Category: Definitions

No Question About It

Posted on Tuesday, March 8, 2016, at 3:59 pm

Let’s see if you can spot what is wrong with this sentence? On closer inspection, most of you will see that the sentence should end in a period rather than a question mark. Question marks are used only with direct questions. The sentence above certainly contains a direct question: what is wrong with this sentence? …

Read More

Words in Flux

Posted on Wednesday, February 17, 2016, at 9:30 am

The words we’ll examine today highlight the rift between language purists and less-fussy people who just want to get their point across. You probably can guess which side we are on. Podium  This word might not mean what you think it means. A podium is not a stand with a slanted top for notes or …

Read More

Media Watch

Posted on Tuesday, February 9, 2016, at 3:19 pm

Let’s begin this installment of “Media Watch” with a headline we could do without: • “Manning and Co. bring in ’da noise” Did you catch it? Why the apostrophe? It should not be there unless one or more letters are omitted from the front of da (like the missing be in ’cause). That’s not the …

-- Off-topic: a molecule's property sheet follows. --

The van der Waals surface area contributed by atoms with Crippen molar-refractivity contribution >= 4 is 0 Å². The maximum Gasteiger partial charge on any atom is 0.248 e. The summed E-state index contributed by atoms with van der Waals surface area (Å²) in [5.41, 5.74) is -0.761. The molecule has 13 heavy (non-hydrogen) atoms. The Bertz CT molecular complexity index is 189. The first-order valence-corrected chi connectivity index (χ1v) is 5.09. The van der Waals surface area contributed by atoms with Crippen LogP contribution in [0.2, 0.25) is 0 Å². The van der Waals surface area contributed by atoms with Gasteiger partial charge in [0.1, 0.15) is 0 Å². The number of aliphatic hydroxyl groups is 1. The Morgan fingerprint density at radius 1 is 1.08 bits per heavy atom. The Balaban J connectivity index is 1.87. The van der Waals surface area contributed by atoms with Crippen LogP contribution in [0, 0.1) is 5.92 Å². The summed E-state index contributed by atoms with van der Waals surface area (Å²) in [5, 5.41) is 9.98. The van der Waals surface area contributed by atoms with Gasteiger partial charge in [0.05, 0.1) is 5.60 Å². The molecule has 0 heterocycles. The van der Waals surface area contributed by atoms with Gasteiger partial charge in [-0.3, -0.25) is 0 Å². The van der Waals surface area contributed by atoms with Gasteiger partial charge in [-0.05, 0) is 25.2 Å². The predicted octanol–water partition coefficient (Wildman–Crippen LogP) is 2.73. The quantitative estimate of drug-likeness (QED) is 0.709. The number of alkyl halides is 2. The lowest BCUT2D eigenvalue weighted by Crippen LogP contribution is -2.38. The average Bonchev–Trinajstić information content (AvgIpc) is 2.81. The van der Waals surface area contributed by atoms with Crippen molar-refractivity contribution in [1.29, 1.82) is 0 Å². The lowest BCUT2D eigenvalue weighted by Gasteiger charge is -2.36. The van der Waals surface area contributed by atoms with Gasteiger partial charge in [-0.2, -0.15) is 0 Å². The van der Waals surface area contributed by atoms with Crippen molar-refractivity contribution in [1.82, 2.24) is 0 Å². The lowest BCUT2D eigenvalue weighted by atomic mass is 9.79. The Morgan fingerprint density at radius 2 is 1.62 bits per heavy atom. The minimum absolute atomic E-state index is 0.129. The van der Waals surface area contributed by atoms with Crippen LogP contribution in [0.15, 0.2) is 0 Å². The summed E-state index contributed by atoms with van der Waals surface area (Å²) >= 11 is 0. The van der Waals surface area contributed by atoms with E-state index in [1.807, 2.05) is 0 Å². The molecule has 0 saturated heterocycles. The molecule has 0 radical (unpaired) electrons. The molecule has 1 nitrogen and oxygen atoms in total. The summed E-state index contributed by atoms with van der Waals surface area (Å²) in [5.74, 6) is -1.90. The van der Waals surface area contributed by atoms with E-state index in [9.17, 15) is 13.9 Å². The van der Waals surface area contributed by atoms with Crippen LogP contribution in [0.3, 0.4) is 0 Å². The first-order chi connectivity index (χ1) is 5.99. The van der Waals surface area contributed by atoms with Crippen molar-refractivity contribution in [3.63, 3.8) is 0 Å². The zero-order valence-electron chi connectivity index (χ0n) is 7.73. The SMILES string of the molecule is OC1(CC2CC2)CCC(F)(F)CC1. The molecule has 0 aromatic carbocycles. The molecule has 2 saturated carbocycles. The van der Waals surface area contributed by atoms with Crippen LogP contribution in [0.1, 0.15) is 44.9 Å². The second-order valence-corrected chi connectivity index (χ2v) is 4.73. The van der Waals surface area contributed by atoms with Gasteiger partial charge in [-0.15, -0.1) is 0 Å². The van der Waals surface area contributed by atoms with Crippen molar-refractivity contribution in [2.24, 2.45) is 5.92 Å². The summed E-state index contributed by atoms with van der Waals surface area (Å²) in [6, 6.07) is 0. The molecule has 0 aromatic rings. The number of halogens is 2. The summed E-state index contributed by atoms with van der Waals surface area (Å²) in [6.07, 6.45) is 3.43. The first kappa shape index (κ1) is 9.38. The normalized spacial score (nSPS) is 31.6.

Read More

You Lost Me After “Feb”

Posted on Wednesday, February 3, 2016, at 11:26 am

Feb-yoo-ary. Febber-ary. Feb-wary. Can’t anyone around here say “feb-roo-ary”? It’s time to revisit dissimilation, the labored linguistic theory that purports to explain why so many of us don’t say February’s two r’s. The online American Heritage dictionary has the following usage note at “February”: “The loss of the first r in this pronunciation can be …

Read More

Pleonasms Are a Bit Much

Posted on Tuesday, January 26, 2016, at 2:38 pm

The term pleonasm comes from pleonazein, a Greek word that means “more than enough.” When you use a pleonasm, you are repeating yourself. The jolly man was happy is a pleonasm: The man was happy says the same thing without the unnecessary addition of “jolly.” Serious writers want to make their point with a minimum …

Read More

1 2 3 4 5 21